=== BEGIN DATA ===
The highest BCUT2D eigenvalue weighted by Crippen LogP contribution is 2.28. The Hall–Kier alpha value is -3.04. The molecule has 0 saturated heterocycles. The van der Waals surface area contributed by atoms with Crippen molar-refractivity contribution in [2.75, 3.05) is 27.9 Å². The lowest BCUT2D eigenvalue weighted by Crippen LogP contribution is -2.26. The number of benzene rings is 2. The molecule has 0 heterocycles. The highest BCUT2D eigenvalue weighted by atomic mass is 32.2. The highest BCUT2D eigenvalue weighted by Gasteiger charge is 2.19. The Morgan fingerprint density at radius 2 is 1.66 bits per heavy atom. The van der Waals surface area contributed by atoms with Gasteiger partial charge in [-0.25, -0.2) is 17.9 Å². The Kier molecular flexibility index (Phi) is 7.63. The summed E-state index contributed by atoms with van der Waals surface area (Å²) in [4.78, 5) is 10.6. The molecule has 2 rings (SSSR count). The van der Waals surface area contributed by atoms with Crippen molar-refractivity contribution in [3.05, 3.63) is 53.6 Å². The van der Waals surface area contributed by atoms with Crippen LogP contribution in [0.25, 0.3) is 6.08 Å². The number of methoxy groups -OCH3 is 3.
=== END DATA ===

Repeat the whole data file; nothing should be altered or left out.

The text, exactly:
The highest BCUT2D eigenvalue weighted by Crippen LogP contribution is 2.28. The Hall–Kier alpha value is -3.04. The molecule has 0 saturated heterocycles. The van der Waals surface area contributed by atoms with Crippen molar-refractivity contribution in [2.75, 3.05) is 27.9 Å². The lowest BCUT2D eigenvalue weighted by Crippen LogP contribution is -2.26. The number of benzene rings is 2. The molecule has 0 heterocycles. The highest BCUT2D eigenvalue weighted by atomic mass is 32.2. The highest BCUT2D eigenvalue weighted by Gasteiger charge is 2.19. The Morgan fingerprint density at radius 2 is 1.66 bits per heavy atom. The van der Waals surface area contributed by atoms with Gasteiger partial charge in [-0.25, -0.2) is 17.9 Å². The Kier molecular flexibility index (Phi) is 7.63. The summed E-state index contributed by atoms with van der Waals surface area (Å²) in [4.78, 5) is 10.6. The molecule has 2 rings (SSSR count). The van der Waals surface area contributed by atoms with Crippen molar-refractivity contribution in [3.05, 3.63) is 53.6 Å². The van der Waals surface area contributed by atoms with Crippen LogP contribution in [0.25, 0.3) is 6.08 Å². The number of methoxy groups -OCH3 is 3.